Blessings of shalom for 2009! I have just come back from a four week visit to Zimbabwe. As I have mentioned before, for me the Zimbabwean people are the heroes in the midst of extremely challenging times, economically, politically, and socially.
Inflation is estimated at around quintillion percent (18 zeros!). To meet the challenge of this mind-boggling, ever-rising inflation, the government continues to print new money bills with higher denominations, e.g. Z$1 million (there is talk of a new Z$1 billion note). Banks don't have enough money and are forced to impose withdrawal limits on their clients. With prices going up on a daily basis, the withdrawal limits force people to withdraw money everyday. Many sleep overnight outside banks.
This financial crisis has resulted in the "dollarization" of the economy where the U.S. dollar has become the main currency used for most transactions, including purchase of basic food stuff. The U.S. dollar is used in conjunction with currencies from neighboring countries such as the Botswana Pula and South African Rand. This has brought some form of stability, but the irony is that workers are not paid in U.S. dollars, Pula. or Rand! This money comes from remittances from Zimbabweans working outside the country and circulates among citizens. There is a high level of money literacy where people are able to operate efficiently within the different currencies.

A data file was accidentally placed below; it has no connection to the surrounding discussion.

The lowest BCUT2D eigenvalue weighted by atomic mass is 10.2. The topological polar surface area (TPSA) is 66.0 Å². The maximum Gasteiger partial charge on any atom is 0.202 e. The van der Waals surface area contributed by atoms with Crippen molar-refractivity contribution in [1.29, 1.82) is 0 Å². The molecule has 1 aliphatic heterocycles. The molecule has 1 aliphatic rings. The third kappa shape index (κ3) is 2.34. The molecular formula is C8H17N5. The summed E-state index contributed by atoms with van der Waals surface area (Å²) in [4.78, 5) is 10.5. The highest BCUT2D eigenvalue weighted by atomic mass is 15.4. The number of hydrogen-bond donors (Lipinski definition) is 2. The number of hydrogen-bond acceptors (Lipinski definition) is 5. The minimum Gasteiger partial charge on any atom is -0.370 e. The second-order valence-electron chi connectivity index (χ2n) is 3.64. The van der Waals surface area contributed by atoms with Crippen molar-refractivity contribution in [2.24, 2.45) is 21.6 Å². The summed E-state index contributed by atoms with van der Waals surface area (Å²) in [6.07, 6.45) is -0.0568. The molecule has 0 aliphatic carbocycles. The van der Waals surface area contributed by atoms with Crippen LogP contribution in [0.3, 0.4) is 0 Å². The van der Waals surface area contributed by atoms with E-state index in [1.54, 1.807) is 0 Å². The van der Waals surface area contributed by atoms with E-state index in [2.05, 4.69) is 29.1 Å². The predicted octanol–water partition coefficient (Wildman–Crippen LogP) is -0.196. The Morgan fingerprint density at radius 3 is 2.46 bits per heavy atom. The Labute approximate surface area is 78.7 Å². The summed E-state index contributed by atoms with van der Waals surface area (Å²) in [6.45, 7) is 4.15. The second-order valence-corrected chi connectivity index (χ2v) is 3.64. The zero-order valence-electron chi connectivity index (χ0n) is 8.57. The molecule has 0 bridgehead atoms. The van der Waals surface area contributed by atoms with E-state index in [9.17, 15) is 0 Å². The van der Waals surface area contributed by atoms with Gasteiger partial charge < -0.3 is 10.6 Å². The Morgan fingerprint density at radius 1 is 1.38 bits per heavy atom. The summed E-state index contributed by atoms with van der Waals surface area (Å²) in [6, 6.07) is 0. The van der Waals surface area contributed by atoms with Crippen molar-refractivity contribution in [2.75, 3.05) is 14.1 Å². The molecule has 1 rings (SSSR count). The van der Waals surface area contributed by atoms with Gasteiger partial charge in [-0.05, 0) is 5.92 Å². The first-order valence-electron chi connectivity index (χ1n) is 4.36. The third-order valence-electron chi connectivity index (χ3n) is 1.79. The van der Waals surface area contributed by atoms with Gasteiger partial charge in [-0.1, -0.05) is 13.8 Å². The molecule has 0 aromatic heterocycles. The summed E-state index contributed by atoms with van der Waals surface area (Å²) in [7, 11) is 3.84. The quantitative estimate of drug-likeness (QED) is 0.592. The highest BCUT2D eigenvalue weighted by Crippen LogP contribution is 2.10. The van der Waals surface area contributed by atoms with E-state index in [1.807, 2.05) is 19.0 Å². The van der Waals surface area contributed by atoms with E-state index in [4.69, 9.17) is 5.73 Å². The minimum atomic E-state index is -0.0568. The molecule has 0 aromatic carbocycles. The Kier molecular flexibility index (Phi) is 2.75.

The tragedy is that there are many who have no regular income, are unable to access foreign currency, and continue to suffer. It was so hard for me to listen to families telling me of their struggle to live; some go for days without food and others can only manage one meal a day. Ways of survival include working in exchange for food and clothing. I saw a group of young boys (aged around 10) filling up potholes along a strip of road and holding out their hands to passing motorists -